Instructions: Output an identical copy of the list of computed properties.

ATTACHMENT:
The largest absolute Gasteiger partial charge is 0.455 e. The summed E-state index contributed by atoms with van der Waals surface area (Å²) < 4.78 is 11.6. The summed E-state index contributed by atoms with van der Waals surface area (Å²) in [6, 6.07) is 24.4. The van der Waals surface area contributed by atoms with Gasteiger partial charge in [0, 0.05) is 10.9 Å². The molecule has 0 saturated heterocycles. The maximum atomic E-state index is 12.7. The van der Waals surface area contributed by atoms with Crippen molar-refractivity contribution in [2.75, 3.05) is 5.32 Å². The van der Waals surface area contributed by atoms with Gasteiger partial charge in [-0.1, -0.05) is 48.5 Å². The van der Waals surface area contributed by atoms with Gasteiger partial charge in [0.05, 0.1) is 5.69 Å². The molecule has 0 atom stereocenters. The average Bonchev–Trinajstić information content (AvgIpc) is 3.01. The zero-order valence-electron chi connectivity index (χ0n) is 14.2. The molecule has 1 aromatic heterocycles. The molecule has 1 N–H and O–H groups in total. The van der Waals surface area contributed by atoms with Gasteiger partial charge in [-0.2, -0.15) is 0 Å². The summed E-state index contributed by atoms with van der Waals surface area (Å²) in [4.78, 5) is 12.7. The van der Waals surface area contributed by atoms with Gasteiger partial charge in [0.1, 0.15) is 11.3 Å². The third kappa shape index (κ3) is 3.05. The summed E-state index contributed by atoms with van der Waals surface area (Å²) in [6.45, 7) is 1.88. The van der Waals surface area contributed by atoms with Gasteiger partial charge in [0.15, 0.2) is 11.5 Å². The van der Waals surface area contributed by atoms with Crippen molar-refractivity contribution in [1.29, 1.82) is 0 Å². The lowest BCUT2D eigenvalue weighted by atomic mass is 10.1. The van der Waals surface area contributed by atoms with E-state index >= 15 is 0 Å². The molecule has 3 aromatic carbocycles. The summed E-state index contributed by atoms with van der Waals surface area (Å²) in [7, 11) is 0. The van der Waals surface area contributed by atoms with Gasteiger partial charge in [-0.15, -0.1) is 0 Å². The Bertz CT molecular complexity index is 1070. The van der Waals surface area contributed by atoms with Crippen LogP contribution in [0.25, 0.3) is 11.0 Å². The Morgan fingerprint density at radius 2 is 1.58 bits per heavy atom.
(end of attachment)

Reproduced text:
The largest absolute Gasteiger partial charge is 0.455 e. The summed E-state index contributed by atoms with van der Waals surface area (Å²) < 4.78 is 11.6. The summed E-state index contributed by atoms with van der Waals surface area (Å²) in [6, 6.07) is 24.4. The van der Waals surface area contributed by atoms with Gasteiger partial charge in [0, 0.05) is 10.9 Å². The molecule has 0 saturated heterocycles. The maximum atomic E-state index is 12.7. The van der Waals surface area contributed by atoms with Crippen molar-refractivity contribution in [2.75, 3.05) is 5.32 Å². The van der Waals surface area contributed by atoms with Gasteiger partial charge in [-0.1, -0.05) is 48.5 Å². The van der Waals surface area contributed by atoms with Gasteiger partial charge in [0.05, 0.1) is 5.69 Å². The molecule has 0 atom stereocenters. The average Bonchev–Trinajstić information content (AvgIpc) is 3.01. The zero-order valence-electron chi connectivity index (χ0n) is 14.2. The molecule has 1 aromatic heterocycles. The molecule has 1 N–H and O–H groups in total. The van der Waals surface area contributed by atoms with Gasteiger partial charge in [-0.2, -0.15) is 0 Å². The summed E-state index contributed by atoms with van der Waals surface area (Å²) in [4.78, 5) is 12.7. The van der Waals surface area contributed by atoms with Gasteiger partial charge in [0.1, 0.15) is 11.3 Å². The third kappa shape index (κ3) is 3.05. The summed E-state index contributed by atoms with van der Waals surface area (Å²) in [6.45, 7) is 1.88. The van der Waals surface area contributed by atoms with Gasteiger partial charge in [0.15, 0.2) is 11.5 Å². The van der Waals surface area contributed by atoms with Crippen molar-refractivity contribution in [1.29, 1.82) is 0 Å². The lowest BCUT2D eigenvalue weighted by atomic mass is 10.1. The van der Waals surface area contributed by atoms with E-state index >= 15 is 0 Å². The molecule has 3 aromatic carbocycles. The summed E-state index contributed by atoms with van der Waals surface area (Å²) in [7, 11) is 0. The van der Waals surface area contributed by atoms with Gasteiger partial charge in [-0.15, -0.1) is 0 Å². The Bertz CT molecular complexity index is 1070. The van der Waals surface area contributed by atoms with Crippen LogP contribution in [0.25, 0.3) is 11.0 Å². The Morgan fingerprint density at radius 2 is 1.58 bits per heavy atom.